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**ToastCrunch****Member**- Registered: 2010-10-02
- Posts: 1

How do I find if equilibrium populations are stable?

For example, dN/dt = aN(f-BN) / (1+agN)

That's Smith's model of population growth.

I know that the problem boils down to dN/dt and that I want to see whether when dN/dt=0 whether population tends to approach N near that time (stable) or not.

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**mathsyperson****Moderator**- Registered: 2005-06-22
- Posts: 4,900

A steady state is stable if d²N/dt² is negative for that value of N.

You can see why this is, because it means that for a value of N just less than a steady state, dN/dt would be positive (and so N would be increasing towards the steady state), and for an N just more than a steady state, dN/dt would be negative and so N would be decreasing towards the steady state.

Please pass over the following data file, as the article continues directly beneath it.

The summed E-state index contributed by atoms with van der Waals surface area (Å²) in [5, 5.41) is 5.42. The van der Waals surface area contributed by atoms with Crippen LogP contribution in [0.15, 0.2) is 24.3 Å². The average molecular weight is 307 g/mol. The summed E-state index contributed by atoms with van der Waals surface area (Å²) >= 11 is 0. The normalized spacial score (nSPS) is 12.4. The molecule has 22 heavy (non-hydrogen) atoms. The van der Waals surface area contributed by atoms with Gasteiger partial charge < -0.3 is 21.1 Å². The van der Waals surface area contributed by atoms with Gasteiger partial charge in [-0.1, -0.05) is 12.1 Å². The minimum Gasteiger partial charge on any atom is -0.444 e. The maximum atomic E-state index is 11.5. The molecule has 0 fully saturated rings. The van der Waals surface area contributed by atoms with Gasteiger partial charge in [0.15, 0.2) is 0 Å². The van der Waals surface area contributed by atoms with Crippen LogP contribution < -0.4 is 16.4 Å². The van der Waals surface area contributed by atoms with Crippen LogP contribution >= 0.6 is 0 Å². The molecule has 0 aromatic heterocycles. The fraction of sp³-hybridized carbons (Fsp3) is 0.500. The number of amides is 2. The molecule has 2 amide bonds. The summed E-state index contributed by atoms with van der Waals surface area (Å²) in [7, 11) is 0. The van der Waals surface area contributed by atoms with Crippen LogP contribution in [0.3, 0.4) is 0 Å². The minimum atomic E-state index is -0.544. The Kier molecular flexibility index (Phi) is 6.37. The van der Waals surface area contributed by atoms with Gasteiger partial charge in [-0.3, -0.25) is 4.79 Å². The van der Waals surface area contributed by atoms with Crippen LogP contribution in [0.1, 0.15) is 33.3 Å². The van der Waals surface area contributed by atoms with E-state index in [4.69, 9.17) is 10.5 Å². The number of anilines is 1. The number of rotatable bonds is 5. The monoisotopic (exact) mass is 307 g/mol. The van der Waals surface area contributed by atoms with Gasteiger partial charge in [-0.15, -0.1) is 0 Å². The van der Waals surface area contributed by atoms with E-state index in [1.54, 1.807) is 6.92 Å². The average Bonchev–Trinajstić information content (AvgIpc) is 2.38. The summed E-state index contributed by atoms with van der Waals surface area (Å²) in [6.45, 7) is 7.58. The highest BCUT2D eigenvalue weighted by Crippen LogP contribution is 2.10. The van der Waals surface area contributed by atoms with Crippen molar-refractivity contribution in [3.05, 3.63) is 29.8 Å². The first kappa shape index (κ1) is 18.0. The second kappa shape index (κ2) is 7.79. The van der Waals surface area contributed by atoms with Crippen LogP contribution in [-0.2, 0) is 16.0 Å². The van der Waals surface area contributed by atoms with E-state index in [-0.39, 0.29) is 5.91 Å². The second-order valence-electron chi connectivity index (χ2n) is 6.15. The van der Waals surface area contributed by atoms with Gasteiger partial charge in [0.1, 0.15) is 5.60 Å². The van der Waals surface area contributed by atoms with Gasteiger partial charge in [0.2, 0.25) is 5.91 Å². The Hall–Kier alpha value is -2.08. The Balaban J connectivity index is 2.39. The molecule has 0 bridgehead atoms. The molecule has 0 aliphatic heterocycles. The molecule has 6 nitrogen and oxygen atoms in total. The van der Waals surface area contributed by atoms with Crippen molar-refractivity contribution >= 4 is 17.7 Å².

Similarly, a steady state is definitely unstable if d²N/dt² is positive for that N.

If the second derivative is 0, then that test doesn't conclude anything.

Why did the vector cross the road?

It wanted to be normal.

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